But on the other side, many of us have embarked on the path to new forms of reflection. The values associated with this are attempts to replace the loss of old ones like dignity, honour, decency, manners, respect with self-reflection on empathy, appreciation, love, mindfulness and others. But we need to realise that multi-resilient individuals and societies heading for huge upheavals and crises need to think about resilience and strength in a way that builds the courage to recognise and discuss their own weaknesses and also allows and empowers to oppose socially distructive countermovements.
Today's increasing attempt to address the problems constructively is not enough - on the contrary, it often undermines the individual, organisation and society and creates new taboos, because we also need destructive thinking for resilience. We need to be able to directly address and tackle what comes across as shame, social and environmental injustice, lack of dignity and dishonour, without regard to emotional sensitivities. We must prevent ourselves from shackling our will for more social architectures in such a way that we can no longer address the problems.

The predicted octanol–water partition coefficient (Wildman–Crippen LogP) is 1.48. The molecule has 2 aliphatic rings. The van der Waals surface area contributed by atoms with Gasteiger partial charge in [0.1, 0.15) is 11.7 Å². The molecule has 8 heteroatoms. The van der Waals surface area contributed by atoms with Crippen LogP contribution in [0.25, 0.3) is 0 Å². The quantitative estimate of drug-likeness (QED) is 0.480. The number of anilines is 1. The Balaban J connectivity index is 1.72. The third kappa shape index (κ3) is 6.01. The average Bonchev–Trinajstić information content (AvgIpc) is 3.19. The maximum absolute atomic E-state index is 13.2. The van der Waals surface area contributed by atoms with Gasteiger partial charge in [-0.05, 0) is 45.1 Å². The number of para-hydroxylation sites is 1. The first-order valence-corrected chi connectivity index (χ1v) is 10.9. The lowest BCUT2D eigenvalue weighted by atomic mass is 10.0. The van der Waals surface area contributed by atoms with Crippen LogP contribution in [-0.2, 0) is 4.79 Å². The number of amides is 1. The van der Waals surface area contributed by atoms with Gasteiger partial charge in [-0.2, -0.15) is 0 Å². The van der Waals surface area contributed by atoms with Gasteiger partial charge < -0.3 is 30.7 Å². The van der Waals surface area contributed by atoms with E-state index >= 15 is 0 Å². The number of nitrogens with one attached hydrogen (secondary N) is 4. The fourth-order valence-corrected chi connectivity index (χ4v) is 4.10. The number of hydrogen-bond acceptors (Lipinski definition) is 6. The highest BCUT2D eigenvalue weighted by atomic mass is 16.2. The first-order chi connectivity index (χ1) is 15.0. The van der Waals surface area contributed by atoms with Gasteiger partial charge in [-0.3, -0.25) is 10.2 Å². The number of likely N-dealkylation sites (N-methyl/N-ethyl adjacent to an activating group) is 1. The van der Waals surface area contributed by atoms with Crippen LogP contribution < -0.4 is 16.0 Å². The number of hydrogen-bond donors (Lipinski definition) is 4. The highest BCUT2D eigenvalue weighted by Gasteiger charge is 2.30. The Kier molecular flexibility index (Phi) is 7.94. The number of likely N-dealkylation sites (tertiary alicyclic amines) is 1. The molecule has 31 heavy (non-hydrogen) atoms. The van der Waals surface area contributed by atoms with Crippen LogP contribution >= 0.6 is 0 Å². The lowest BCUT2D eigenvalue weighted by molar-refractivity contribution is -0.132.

Only defensible democracies are long-lasting democracies.
Defensible democracies need defensible people with a deep sense of their own truthfulness.